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See also: Bandit and bändit

Contents

EnglishEdit

EtymologyEdit

Borrowed from Italian bandito (outlawed), from Late Latin bannire (to proclaim).[1]

PronunciationEdit

NounEdit

bandit (plural bandits)

  1. One who robs others in a lawless area, especially as part of a group.
  2. An outlaw.
  3. One who cheats others.
  4. (military) An enemy aircraft.
  5. (sports, slang) A runner who covertly joins a race without having registered as a participant.

SynonymsEdit

Derived termsEdit

TranslationsEdit

VerbEdit

bandit (third-person singular simple present bandits, present participle banditing, simple past and past participle bandited)

  1. (transitive, intransitive) To rob, or steal from, in the manner of a bandit.
    • 1921, Munsey's Magazine (volume 74, page 38)
      First, she read the bandit news in the paper, and was rather disappointed to learn that her man had evidently taken a night off from banditing. An imitator of the bandit had made an unsuccessful attempt to hold up a drug-store, and had backed out and run when the nervy proprietor reached for a gun; but that was all.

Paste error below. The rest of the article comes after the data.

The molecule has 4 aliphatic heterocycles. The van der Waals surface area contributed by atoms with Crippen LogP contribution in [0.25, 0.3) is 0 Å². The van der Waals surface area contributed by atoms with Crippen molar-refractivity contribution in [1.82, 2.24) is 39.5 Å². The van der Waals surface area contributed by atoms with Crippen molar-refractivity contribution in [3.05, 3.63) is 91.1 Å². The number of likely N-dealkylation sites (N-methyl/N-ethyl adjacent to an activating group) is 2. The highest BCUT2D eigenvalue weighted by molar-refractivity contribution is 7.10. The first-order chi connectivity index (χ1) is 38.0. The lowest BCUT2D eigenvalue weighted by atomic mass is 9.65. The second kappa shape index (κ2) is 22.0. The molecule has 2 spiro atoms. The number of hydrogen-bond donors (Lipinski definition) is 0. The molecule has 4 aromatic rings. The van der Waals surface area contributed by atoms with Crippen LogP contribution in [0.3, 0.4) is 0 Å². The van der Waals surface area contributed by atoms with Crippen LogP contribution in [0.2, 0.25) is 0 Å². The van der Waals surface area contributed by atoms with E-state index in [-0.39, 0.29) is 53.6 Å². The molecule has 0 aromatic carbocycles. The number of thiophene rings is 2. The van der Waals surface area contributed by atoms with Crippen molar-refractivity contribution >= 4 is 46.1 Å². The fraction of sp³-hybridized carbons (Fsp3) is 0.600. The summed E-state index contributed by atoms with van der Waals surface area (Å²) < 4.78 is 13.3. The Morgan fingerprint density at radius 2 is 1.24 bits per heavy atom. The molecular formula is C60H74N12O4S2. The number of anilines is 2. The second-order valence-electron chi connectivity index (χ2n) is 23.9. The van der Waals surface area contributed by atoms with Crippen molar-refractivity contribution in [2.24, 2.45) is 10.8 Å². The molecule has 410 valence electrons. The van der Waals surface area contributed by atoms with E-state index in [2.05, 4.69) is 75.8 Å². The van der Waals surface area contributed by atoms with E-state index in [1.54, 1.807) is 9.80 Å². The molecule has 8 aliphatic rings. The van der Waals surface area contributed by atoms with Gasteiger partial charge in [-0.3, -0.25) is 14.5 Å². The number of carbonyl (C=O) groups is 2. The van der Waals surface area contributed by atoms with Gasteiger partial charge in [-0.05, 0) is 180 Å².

• 1937, The Atlantic Monthly (volume 160, page 7)
      As the sanctuary was bandited at least once, it may be that the silver wine cups I have are from the treasure.

ReferencesEdit

  1. ^ Funk, W. J., Word origins and their romantic stories, New York, Wilfred Funk, Inc.

FrenchEdit

PronunciationEdit

NounEdit

bandit m (plural bandits)

  1. bandit

Derived termsEdit

Further readingEdit


IndonesianEdit

EtymologyEdit

Borrowed from Dutch bandiet.

NounEdit

bandit

  1. bandit

NormanEdit

EtymologyEdit

Borrowed from French bandit.

NounEdit

bandit m (plural bandits)

  1. (Jersey) bandit

Serbo-CroatianEdit

EtymologyEdit

From Italian bandito.

PronunciationEdit

  • IPA(key): /bǎndiːt/
  • Hyphenation: ban‧dit

NounEdit

bàndīt m (Cyrillic spelling ба̀ндӣт)

  1. bandit

DeclensionEdit

ReferencesEdit

  • bandit” in Hrvatski jezični portal